"Press" S7 / E3
- B- Community Grade
When The Killing debuted, most reviews made mention of the fact that the scenes where the Larsen family grieved for the death of Rosie Larsen were emotionally compelling and moving. But as the season went on and the characters didn’t move on from their grief, that stasis became a kind of symbol for what was wrong with the show—namely that no one ever moved past the situation they were in in the first handful of episodes and when they did, it was only due to unlikely and bizarre plot contrivances—but that complaint didn’t really make sense if you looked at it in a literal sense. We were watching the story over 13 weeks, and we didn’t know and love Rosie, so it was natural for us to want everything to move forward a bit. But the Larsens had been deprived of their only daughter before she turned 18 just under two weeks ago. It would have made absolutely no sense for them to have moved on, to have done anything but keep mourning.
Grief’s a quicksand that way. You think you’re past it, and then you find yourself stuck right back in the midst of it. (I still acutely miss my grandfather, and he died almost 10 years ago at this point.) My friend and colleague Matt Zoller Seitz likes to relate a story he heard from the great TV critic Andrew Johnston (who passed away in 2008), and I’ll very briefly paraphrase it here: Grief is like climbing a mountain, and every time you think you’ve reached the summit, you see another peak to scale just ahead. But you don’t reach an end, a final summit from which you can breathe a sigh of relief and head forward. You just, in Johnston’s words, “learn to like hiking.”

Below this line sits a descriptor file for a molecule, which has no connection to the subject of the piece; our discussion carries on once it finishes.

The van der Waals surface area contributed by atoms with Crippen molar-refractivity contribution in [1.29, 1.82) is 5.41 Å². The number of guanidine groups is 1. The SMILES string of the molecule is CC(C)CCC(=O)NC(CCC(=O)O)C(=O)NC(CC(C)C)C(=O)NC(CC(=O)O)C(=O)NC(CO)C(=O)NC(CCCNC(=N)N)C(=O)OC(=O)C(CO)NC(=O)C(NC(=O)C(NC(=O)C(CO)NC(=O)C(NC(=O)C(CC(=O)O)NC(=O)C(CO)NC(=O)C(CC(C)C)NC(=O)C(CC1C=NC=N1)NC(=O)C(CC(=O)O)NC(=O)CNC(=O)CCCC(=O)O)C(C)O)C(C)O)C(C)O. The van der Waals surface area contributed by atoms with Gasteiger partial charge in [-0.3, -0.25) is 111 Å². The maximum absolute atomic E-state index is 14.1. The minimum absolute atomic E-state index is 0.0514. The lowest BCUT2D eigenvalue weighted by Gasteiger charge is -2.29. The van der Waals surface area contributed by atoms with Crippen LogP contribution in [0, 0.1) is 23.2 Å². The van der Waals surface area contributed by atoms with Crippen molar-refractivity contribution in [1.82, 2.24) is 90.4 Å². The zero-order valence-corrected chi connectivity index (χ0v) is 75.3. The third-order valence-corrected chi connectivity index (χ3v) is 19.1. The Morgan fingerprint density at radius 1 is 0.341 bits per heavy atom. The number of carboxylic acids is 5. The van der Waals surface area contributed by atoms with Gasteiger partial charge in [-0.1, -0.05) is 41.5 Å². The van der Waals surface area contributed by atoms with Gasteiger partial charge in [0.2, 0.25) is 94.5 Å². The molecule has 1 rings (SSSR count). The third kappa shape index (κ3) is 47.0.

The thing I’ve always liked best about Rescue Me is that somewhere at its core, it’s a show about a lot of people trying to learn to like hiking and constantly realizing just how far they still have to go. For all of the unlikely plot machinations meant to mire the characters in misery and stand in for real, character-based drama, the show has always been good at portraying how the terrorist attacks of Sept. 11 and the later tragedies they indirectly spawned (by giving Tommy an excuse to indulge his self-destructive side) weigh on the characters and always threaten to swallow them whole. They can be futzing around, doing something else, and they’ll suddenly see something that reminds them of the horrors and miseries they’ve been through, something that makes them unable to move for a few minutes before they get back to what they were doing. But at the same time, we’ve been watching this show for seven years. It’s realistic, yes, but is it satisfying?
For the most part, I’d argue that this part of the show is the one thing that has consistently worked throughout its entire run. Look, for example, at tonight’s scene where Tommy is stopped short by seeing a 10th anniversary retrospective of the attacks being set up in a bookstore window. In his head, he drives his car through the window, lights the books on fire, struts off vengefully. In reality, he’s just standing there, staring, unable to find a way to close up that gap in his heart left by his cousin and friends’ deaths, the gap that indirectly led to so many other tragedies that have befallen him. If the planes don’t hit the Towers, Jimmy lives, of course, but do all of the others? Tommy’s son and brother and father and so on and so on and so on? Maybe not. Maybe those events still happen. But for Tommy, there’s a dividing line, always has been, and as the rest of the world moves on, takes a moment to remember the attacks before going on with the rest of its day, he can’t help but get angrier and angrier at the emptiness and crass commercialization of it all.